How Reddit Drove GameStop “To The Moon”

During the last two weeks of January, a massive short squeeze involving stocks such as Gamestop ($GME), AMC Theaters ($AMC), Koss Corporation ($KOSS), and other heavily shorted stocks surged beyond imagination in the stock market. In just one trading week, $GME stock rose by nearly 700%, going from $39.2 to closing at $347.51 on Wednesday, Jan. 27. So, why does a company with decreasing earnings and revenue throughout the past decade blow through their all-time-high prices? Two main reasons: a short squeeze, and a large group of “risky investors” on a subgroup in Reddit known as WallStreetBets.

Short Squeeze:
Investors use a strategy called “shorting” when they believe a company’s stock price will go down. Shorting involves someone borrowing shares of a company, then selling them at the current market price, and waiting for the price to drop in order to buy the shares back and return them to the lender. The money they make is the difference between what they bought it (and sold it) at, and what they were able to return it for. When investors short stocks, the market reacts to these sell orders, and the stock often drops because people are betting against it. Gamestop is not the only stock that is shorted in the market, however, the float (amount of shares readily available in the open market) was shorted by over 114%. How can you have more than 100% of the shares being short? Say, for example, person A wants to short $GME so they borrow shares from their brokerage. They now sell these shares in hopes to buy them back at a lower price. Now, person B comes along and buys up the $GME shares that were sold by person A. The brokerage that person B belongs to is allowed to let other people borrow these shares that person B bought from person A. Therefore, the total short position can be over 100% because the stock is borrowed and sold multiple times. This overleveraged, risky strategy is mostly practiced by large hedge funds with enough collateral and leverage to short as many stocks as they want. Melvin Capital, a hedge fund that had the largest short interest in $GME, lost nearly $4.5 billion in assets during the month of January, a 53% decrease in their capital.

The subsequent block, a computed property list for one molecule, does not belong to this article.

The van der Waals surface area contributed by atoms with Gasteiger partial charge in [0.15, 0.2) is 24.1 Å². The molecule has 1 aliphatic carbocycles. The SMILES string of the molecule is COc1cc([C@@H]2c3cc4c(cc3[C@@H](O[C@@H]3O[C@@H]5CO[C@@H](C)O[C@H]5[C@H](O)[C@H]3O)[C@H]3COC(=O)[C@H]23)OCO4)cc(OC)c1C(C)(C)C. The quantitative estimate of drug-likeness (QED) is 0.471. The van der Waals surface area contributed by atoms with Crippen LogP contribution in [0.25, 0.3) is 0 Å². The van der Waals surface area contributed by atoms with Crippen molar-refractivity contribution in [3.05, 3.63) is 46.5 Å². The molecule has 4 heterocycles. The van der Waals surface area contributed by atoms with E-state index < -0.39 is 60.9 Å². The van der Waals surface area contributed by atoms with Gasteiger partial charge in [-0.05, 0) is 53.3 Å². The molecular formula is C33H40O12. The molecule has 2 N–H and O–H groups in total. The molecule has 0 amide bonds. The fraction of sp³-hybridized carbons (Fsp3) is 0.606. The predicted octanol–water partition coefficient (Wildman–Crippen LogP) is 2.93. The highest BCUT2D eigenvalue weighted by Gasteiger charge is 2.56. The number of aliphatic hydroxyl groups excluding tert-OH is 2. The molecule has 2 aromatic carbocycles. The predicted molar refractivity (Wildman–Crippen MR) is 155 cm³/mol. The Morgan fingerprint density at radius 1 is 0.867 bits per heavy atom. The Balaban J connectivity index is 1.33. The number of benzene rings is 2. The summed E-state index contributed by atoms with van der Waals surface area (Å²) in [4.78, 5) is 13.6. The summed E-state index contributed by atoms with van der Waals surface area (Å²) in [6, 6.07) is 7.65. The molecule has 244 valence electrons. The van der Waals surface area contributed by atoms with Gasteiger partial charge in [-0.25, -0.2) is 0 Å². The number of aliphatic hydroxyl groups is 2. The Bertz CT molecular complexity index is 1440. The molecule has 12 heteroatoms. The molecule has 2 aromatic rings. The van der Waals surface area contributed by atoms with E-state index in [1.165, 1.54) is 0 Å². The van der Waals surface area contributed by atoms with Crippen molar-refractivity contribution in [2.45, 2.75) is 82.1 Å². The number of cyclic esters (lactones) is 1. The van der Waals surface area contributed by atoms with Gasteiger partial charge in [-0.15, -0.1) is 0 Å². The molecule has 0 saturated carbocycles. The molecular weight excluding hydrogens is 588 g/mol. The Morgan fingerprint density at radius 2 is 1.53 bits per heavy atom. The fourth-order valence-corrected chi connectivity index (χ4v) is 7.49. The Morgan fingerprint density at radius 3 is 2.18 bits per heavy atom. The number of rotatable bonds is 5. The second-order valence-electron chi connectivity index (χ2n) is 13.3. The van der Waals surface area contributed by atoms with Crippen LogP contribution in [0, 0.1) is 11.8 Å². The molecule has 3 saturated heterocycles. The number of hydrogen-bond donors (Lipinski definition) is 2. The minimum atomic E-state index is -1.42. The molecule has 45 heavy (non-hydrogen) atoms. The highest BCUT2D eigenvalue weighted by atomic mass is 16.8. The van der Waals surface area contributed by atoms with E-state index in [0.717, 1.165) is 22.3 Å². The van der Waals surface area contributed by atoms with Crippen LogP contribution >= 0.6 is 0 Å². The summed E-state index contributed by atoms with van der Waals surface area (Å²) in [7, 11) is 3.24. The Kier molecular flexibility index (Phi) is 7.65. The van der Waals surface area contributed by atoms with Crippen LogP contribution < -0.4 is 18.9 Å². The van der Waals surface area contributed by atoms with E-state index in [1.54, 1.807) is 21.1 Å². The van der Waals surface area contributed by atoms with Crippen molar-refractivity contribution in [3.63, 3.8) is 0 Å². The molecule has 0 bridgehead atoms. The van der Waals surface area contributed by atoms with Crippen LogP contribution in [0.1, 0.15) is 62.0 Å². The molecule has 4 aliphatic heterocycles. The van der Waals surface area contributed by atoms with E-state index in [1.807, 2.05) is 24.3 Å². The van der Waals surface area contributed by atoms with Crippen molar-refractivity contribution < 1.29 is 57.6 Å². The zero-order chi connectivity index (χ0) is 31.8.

How Does The Squeeze Happen:
When you short a stock, because you borrow it, you are forced to buy back at some point. However, when the market receives these “buy orders” from funds wanting to buy back the stock, the price goes up simply because of an increased demand relative to the supply. The risky part of shorting a stock is when the price increases because your losses are infinite. If the price rises $10 past your sell order, you lose $10 per share. In Gamestop’s case, however, the stock rose hundreds of dollars within a matter of days. Here is where it gets more complicated: when you borrow a stock, you are forced to use leverage because the shares aren’t really yours. When a stock goes up as you short it, you can get a margin call which is the brokerage or bank telling you that you need to deposit more money or sell more of your assets to cover your collateral on your leverage. When $GME shot up hundreds of dollars, hedge funds were forced to buy back their shares at horrible prices because their leverage ran out. Additionally, because funds have to place these buy orders, the price yet again goes up further because of an increase in demand. This is what truly causes a short squeeze.

All those years of High-Frequency Readers front running retail traders, now speed and density of information and retail trading is giving the little guy an edge.